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Country Discussion Topics
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Keeping 'them' out of garden
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InVermont    Posted 02-11-2001 at 08:53:26       [Reply]  [Send Email]
I read the suggestions for keeping deer out of my garden, but what do you do about woodchucks, skunks, porcupines, etc. I will be putting a new garden close to the house, but won't be able to light it overnight and the location is in the path of travel for a lot of critters. Besides fencing it in and covering it with bird mesh, which I plan on doing for the deer and bird problem, what else should I consider doing?


Taylor Lambert    Posted 02-19-2001 at 12:40:48       [Reply]  [Send Email]
We had the problem of Cyotes eating or sweet corn and water melons, Dad told me that the coyotes are peculiar so evry trail they had into the garden we hung a kerosene lantern up stopped that.
Moles are a problem to but a good Fiest dog will terrorize them. Or one could go to extremes like my army buddy turned gardener did was to make trip wirte activate .44 rat shot shells and set them out at night. every night hed set it up. had the best raddishess and tomatoes ever. One other thing ilearned is that chicken manures high ammonia levels repell alot of insects and rodents. But you have to be careful about how much your plants get.


Redbelly1    Posted 02-12-2001 at 03:49:53       [Reply]  [No Email]
IV, we use hair to keep rabbits, groundhogs, and crows away. My wife works part time at a beauty salon, and will bring bags of hair home to put directly on the rows of whatever is planted.
It worked good for us.


Robin Sun    Posted 06-22-2003 at 18:48:59       [Reply]  [Send Email]
In our area people use dead crows hung in the garden to keep out crows. Do you think this would work? Do you think it is ethical?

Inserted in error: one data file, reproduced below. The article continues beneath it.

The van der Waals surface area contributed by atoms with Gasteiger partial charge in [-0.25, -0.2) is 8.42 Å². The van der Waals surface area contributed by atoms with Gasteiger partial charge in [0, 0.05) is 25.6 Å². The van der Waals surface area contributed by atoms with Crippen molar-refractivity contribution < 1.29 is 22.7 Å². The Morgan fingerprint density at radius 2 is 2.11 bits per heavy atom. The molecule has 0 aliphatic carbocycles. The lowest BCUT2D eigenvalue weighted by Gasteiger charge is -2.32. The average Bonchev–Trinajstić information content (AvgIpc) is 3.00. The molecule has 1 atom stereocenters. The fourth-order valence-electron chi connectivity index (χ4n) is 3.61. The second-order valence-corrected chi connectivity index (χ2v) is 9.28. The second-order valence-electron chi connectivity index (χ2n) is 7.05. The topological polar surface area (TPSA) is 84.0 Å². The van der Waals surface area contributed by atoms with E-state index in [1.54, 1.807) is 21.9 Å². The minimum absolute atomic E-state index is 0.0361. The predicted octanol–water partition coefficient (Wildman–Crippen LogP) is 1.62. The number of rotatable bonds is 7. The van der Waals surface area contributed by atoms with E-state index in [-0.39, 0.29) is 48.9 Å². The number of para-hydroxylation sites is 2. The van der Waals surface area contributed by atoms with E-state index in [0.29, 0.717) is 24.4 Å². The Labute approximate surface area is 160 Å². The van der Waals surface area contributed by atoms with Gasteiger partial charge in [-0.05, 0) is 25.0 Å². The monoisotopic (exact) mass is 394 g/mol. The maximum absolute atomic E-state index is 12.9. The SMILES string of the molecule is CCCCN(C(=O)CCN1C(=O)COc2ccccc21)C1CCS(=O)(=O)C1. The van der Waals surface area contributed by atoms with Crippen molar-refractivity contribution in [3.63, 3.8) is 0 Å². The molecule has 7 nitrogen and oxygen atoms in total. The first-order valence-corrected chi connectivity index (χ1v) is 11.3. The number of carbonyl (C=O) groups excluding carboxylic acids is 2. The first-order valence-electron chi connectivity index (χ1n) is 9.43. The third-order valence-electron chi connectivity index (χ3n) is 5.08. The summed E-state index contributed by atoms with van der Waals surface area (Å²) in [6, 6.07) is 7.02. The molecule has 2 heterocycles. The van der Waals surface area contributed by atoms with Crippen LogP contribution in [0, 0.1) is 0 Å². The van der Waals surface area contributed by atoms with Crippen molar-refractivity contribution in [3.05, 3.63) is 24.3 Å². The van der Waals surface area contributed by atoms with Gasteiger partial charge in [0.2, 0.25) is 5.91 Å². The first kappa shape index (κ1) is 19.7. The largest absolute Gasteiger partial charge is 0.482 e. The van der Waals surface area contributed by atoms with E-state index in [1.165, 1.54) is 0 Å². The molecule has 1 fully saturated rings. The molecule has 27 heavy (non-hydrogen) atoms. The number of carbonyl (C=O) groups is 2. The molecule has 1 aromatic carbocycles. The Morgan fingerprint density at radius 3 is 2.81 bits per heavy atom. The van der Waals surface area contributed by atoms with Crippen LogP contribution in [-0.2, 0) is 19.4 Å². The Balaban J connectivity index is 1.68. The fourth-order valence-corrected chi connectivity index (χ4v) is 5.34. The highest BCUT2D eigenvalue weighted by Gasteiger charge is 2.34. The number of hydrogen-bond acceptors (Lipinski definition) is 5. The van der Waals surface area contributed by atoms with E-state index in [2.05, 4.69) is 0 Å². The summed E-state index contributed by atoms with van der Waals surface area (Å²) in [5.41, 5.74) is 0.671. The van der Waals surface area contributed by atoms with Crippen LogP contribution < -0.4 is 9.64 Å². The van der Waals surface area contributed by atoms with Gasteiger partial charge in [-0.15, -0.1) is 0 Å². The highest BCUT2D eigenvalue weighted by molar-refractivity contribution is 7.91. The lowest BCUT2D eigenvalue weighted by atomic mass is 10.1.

InVermont    Posted 02-11-2001 at 09:48:49       [Reply]  [Send Email]
Thanks for the great ideas- I'll incorporate them into my garden plan.


F14...Also    Posted 02-12-2001 at 08:39:04       [Reply]  [No Email]
When fencing against little critters, use a fine mesh fence, and set it so the bottom foot or so can be folded to the OUTSIDE and buried. That way, when the little vermin try to dig under the fence, they'll hit the mesh and be unable to dig further.


IHank    Posted 02-11-2001 at 09:13:27       [Reply]  [No Email]
IV- Admit it, the critters are always there and they are always hungry...

Suggest fence a big garden area in, with lots of lawn between the goodies and the fence. Real slick is having one side of the fenced in yard against the house. From there get you a big dog and let the fenced in yard become the dog's "territory". Git you a .22 rifle, or .410 shotgun, and a real strong flashlite, so's you can back up your dog if he/she has troubles in the middle of the nite. That's what my Grandma taught me. IHank


Salmoneye    Posted 02-11-2001 at 09:26:11       [Reply]  [Send Email]
I agree with IHank's suggestions.
Every time you feel nature calling just head for the garden and tinkle around the edges.
My Grandmother always swore by mothballs tossed around the edges.
I live in Vermont too, and personally appreciate the occasional free bunny stew that I harvest from the garden...

:-)


Burrhead    Posted 02-12-2001 at 18:57:57       [Reply]  [No Email]
That's the 1st time somebody mentioned mothballs lately. We scatter them out to keep snakes out of the sheds.



magpie    Posted 02-13-2001 at 17:38:12       [Reply]  [No Email]
We put a few pails of used kitty litter around the edges to keep out deer. Im not 100% sure but I think it helps. I know in Vermont was asking about other critters but this seemed like a good place to add this.


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